I attended John Edwin May’s speech about wrestling. I was excited to attend this speech, because growing up I idolized many of the wrestlers on television. I was expecting to learn some new and interesting facts. Sadly there was nothing spectacular about this speech, at least nothing I did not already know. Although he did have some interesting stories, I felt like he could have been better organized, used his power point for us not himself, and used better eye contact.
The speaker did not use an attention grabber; he introduced himself and began to speak his topic. Although, he did finally use one, about ten minutes into his speech. If he would have started his speech with this brilliant ...view middle of the document...
In my opinion, the speech made no sense and followed no outline. The speaker began his speech with a dull title and no attention grabber was too late. I never knew what part of the speech he was on. During his introduction he just stated his topic and title, but no thesis and no preview of main points; because of the poor organization of his introduction, I was lost from the beginning. To me the only thing that kept this speech interesting was the pictures and the stories associated with them. Sadly, this was also an issue; it made his speech seem more like your grandmother and grandfather showing a slide show than a speech. I was unclear if his speech was an informative, persuasive, or entertainment. If I had to guess it would be an entertainment style speech. Which I am unfamiliar with and his speech at that point could make sense. Organizing a speech is probably the most important thing you should do while preparing your speech. It will not only help you outline your speech, but will also help when you give your speech orally. Organization is vital so you get your point across with ease and as little confusion as possible. (110-117)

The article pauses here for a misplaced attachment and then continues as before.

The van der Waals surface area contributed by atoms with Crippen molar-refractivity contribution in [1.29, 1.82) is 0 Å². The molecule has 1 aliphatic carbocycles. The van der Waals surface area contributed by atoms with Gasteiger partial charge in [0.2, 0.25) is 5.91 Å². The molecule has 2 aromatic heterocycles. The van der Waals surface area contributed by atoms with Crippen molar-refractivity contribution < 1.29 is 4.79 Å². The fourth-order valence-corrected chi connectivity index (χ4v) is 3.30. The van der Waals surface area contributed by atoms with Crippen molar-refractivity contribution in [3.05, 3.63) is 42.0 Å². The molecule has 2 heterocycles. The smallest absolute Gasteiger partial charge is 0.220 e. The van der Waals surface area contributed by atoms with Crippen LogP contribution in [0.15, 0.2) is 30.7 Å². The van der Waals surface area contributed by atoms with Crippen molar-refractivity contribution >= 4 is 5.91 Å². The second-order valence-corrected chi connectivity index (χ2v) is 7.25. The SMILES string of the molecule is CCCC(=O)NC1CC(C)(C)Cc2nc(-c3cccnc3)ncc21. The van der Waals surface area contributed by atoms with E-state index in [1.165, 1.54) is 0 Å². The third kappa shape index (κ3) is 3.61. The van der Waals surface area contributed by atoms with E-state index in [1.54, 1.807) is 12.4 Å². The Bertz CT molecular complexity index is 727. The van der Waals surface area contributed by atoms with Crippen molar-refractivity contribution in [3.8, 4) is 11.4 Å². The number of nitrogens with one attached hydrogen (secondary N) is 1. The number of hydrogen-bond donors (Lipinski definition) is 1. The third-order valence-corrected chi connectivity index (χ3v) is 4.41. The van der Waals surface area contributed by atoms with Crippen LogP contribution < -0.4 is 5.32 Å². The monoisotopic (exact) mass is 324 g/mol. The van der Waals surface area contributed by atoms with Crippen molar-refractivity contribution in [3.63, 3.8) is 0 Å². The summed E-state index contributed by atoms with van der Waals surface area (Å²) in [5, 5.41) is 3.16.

Overall, the speaker did a great job with physical movement. Like any person that is not a professional at giving speeches he needs some work. Eye contact was great while telling stories related to his pictures, but needs work while in between stories. Although he had a computer monitor in front of him, he insisted on looking at the projector screen and breaking eye contact to do so. His gestures were top notch; he was very active with his hands and facial features. His movement well was nonexistent; he never left from behind the lectern, in my opinion this did not impact his speech either way. I believe he was able to overcome not moving by using a good strong voice and portraying confidence that way. In our book it goes over eye contact, gestures, movement, and voice. Each of these is a significant part of delivering a speech, and failing to deliver one effectively can cause damage to your speech.
Eye contact is very essential to reading and understanding your audience’s feelings. If you fail to make eye contact you can miss some crucial clues to how your audience is accepting your speech. You should maintain eye contact at least 85 percent of the time while giving a speech. Although it is okay to look down occasionally to skim through notes or to locate the source, you should refrain from breaking eye contact for too long. (208-209)
Gestures are a great way to emphasize your thoughts and opinions. Although you may want to plan and practice your hand gestures it is important you do not. Practicing hand gestures is not necessary, because while you speak the gestures will come naturally. It may be tempting to rest your hands on your side, behind you, or in your pocket you should refrain from that. It can cause your...